Caring for children with undiagnosed conditions
29 Apr 2022, 9 a.m.
Did you know? 6,000 children a year are born in the UK who have genetic conditions so rare that there is no diagnosis for their illness.
In honour of Undiagnosed Children’s Day, we're sharing the story of our GOSH patient, Hana, who's condition cannot yet be diagnosed.
Undiagnosed children – known as Syndromes Without a Name (SWAN) children – have a condition so rare that it cannot be diagnosed. The medical needs of these children can be incredibly complex and will need to visit as many as 20 specialist departments across the hospital for many years.
Nine-year-old Hana has an undiagnosed genetic condition. She has been visiting our hospital every year since she was 18 months old after she wasn’t reaching her walking milestones.
For any parent not knowing what is wrong with your child is worrying. We went through a lot to try and find out.
Countless tests provided no clues about her condition, so Hana’s parents decided to enrol her in the 100,000 Genomes project. Here, Hana’s entire DNA sequence was determined using a technique called whole genome sequencing (WGS).
This sequencing closely analyses a patient’s genes to looks for clues about their condition which could help increase the possibility of a diagnosis. Comparing individual’s genomes with one another, whether healthy or for those with a genetic condition, also allows researchers to look for similarities or key differences between patients' genomes and help identify genes that could contribute to genetic disorders.
We felt like the 100,000 Genomes Project was something that could help Hana, but also help link us to families with children who have similar disabilities.
We wanted to be a part of that because even if no answers came for us, it could help someone else.
After the genome testing, still no diagnosis was found for Hana. However, the testing remains an important part of continued investigations into Hana’s condition and gives her consultant clues about what avenues to investigate next.
For some people with undiagnosed conditions, the 100,000 Genomes Project did uncover new diagnoses. The study provided a new diagnosis for 25% of those who took part.
Whole genome sequencing is now available on the NHS and over time it is hoped that continued research using whole genome sequencing will help identify more genetic causes of conditions, and can offer the answers that SWAN children and their families are looking for.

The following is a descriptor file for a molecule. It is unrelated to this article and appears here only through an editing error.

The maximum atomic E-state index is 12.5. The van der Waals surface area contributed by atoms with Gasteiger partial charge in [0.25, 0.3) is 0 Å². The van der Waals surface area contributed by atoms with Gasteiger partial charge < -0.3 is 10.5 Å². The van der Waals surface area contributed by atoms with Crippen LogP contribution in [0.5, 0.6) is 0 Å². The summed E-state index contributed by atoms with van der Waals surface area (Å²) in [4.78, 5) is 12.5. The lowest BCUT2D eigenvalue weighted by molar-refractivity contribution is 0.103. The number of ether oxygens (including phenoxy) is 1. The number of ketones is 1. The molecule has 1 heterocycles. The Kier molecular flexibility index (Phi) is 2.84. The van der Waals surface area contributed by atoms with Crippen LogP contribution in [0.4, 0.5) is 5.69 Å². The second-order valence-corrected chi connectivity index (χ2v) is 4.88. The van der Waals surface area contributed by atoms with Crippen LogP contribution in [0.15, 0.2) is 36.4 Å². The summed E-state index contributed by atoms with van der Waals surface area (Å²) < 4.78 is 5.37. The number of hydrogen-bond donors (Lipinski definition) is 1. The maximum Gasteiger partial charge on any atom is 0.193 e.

Although Hana's genetic condition remains undiagnosed, this doesn't stop her from living life to the full. In her free time she loves to go swimming and visit her aunties and cousins. Since starting school she has come along in leaps and bounds. Now in year 5, she enjoys a range of subjects from drawing and PE, to maths and science.
Outside of our hospital, Hana also receives care with the Freddie Farmer Foundation, who specialise in different types of physio for disabled children. The Orthopaedic department at Mile End Hospital also ran a balance programme where Hana met other children with similar disabilities and built up her confidence.
How we support SWAN families
Anna Jewitt is a Roald Dahl SWAN Clinical Nurse Specialist. She provides support for children who come to our hospital with rare, undiagnosed conditions.
Anna is the only 'undiagnosed' nurse in the country. Her role is to help coordinate care for the SWAN families. Families can often be across many teams in the hospital, which can be incredibly overwhelming and can make families feel isolated. The absence of a diagnosis means that they are not quite sure where they belong, meaning they can sometimes fall through the gaps.
It’s amazing how many patients are actually undiagnosed, but even in the medical world it is often hard to understand that we cannot always find a diagnosis.
Part of my role is to help these families realise they are not alone, and that there are other children without a diagnosis, like them. Raising awareness about undiagnosed children is crucial to helping reduce the isolation SWAN families can face.
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